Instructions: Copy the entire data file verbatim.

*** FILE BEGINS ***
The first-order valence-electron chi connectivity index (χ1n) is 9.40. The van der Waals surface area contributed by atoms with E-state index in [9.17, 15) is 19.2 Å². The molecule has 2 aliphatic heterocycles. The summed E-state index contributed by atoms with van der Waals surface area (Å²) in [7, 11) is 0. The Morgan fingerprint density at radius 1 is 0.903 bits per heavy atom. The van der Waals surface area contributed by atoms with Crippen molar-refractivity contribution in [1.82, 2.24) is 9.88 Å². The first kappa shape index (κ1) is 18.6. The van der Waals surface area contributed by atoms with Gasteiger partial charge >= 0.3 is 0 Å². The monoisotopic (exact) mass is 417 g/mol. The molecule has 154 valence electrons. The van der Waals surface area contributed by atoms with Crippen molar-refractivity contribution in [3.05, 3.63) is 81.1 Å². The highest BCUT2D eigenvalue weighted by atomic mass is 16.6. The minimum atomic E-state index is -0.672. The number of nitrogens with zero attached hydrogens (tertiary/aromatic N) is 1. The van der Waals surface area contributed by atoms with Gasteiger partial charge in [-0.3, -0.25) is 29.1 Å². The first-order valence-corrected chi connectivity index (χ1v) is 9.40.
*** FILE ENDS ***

The first-order valence-electron chi connectivity index (χ1n) is 9.40. The van der Waals surface area contributed by atoms with E-state index in [9.17, 15) is 19.2 Å². The molecule has 2 aliphatic heterocycles. The summed E-state index contributed by atoms with van der Waals surface area (Å²) in [7, 11) is 0. The Morgan fingerprint density at radius 1 is 0.903 bits per heavy atom. The van der Waals surface area contributed by atoms with Crippen molar-refractivity contribution in [1.82, 2.24) is 9.88 Å². The first kappa shape index (κ1) is 18.6. The van der Waals surface area contributed by atoms with Gasteiger partial charge >= 0.3 is 0 Å². The monoisotopic (exact) mass is 417 g/mol. The molecule has 154 valence electrons. The van der Waals surface area contributed by atoms with Crippen molar-refractivity contribution in [3.05, 3.63) is 81.1 Å². The highest BCUT2D eigenvalue weighted by atomic mass is 16.6. The minimum atomic E-state index is -0.672. The number of nitrogens with zero attached hydrogens (tertiary/aromatic N) is 1. The van der Waals surface area contributed by atoms with Gasteiger partial charge in [-0.3, -0.25) is 29.1 Å². The first-order valence-corrected chi connectivity index (χ1v) is 9.40.